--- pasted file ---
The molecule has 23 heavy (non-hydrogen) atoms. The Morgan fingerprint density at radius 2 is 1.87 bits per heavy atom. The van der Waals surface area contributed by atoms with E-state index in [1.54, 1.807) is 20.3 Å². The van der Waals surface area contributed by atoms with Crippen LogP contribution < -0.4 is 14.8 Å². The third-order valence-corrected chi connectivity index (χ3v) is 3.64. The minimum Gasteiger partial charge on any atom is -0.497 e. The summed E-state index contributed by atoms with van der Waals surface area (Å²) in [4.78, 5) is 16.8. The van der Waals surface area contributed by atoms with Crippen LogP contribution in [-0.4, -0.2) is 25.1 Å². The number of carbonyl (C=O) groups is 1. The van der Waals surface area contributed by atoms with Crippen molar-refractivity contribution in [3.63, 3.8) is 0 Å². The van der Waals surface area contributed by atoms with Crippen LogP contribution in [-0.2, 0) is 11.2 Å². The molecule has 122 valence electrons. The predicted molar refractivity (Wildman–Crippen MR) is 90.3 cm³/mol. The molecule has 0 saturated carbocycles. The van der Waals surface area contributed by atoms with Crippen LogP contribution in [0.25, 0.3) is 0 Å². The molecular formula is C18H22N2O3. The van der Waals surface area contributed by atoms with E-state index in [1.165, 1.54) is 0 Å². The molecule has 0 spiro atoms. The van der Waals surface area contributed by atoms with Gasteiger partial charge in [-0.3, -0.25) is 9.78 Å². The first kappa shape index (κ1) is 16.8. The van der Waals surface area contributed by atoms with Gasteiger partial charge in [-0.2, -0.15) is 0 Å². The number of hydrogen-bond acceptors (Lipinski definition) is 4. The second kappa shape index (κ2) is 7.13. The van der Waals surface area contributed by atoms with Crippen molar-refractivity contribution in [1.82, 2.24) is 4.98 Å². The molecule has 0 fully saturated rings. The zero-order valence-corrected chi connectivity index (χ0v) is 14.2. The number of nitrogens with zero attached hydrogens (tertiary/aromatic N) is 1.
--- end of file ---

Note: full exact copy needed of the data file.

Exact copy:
The molecule has 23 heavy (non-hydrogen) atoms. The Morgan fingerprint density at radius 2 is 1.87 bits per heavy atom. The van der Waals surface area contributed by atoms with E-state index in [1.54, 1.807) is 20.3 Å². The van der Waals surface area contributed by atoms with Crippen LogP contribution < -0.4 is 14.8 Å². The third-order valence-corrected chi connectivity index (χ3v) is 3.64. The minimum Gasteiger partial charge on any atom is -0.497 e. The summed E-state index contributed by atoms with van der Waals surface area (Å²) in [4.78, 5) is 16.8. The van der Waals surface area contributed by atoms with Crippen LogP contribution in [-0.4, -0.2) is 25.1 Å². The number of carbonyl (C=O) groups is 1. The van der Waals surface area contributed by atoms with Crippen molar-refractivity contribution in [3.63, 3.8) is 0 Å². The van der Waals surface area contributed by atoms with Crippen LogP contribution in [-0.2, 0) is 11.2 Å². The molecule has 122 valence electrons. The predicted molar refractivity (Wildman–Crippen MR) is 90.3 cm³/mol. The molecule has 0 saturated carbocycles. The van der Waals surface area contributed by atoms with Crippen LogP contribution in [0.25, 0.3) is 0 Å². The molecular formula is C18H22N2O3. The van der Waals surface area contributed by atoms with E-state index in [1.165, 1.54) is 0 Å². The molecule has 0 spiro atoms. The van der Waals surface area contributed by atoms with Gasteiger partial charge in [-0.3, -0.25) is 9.78 Å². The first kappa shape index (κ1) is 16.8. The van der Waals surface area contributed by atoms with Gasteiger partial charge in [-0.2, -0.15) is 0 Å². The number of hydrogen-bond acceptors (Lipinski definition) is 4. The second kappa shape index (κ2) is 7.13. The van der Waals surface area contributed by atoms with Crippen molar-refractivity contribution in [1.82, 2.24) is 4.98 Å². The molecule has 0 fully saturated rings. The zero-order valence-corrected chi connectivity index (χ0v) is 14.2. The number of nitrogens with zero attached hydrogens (tertiary/aromatic N) is 1.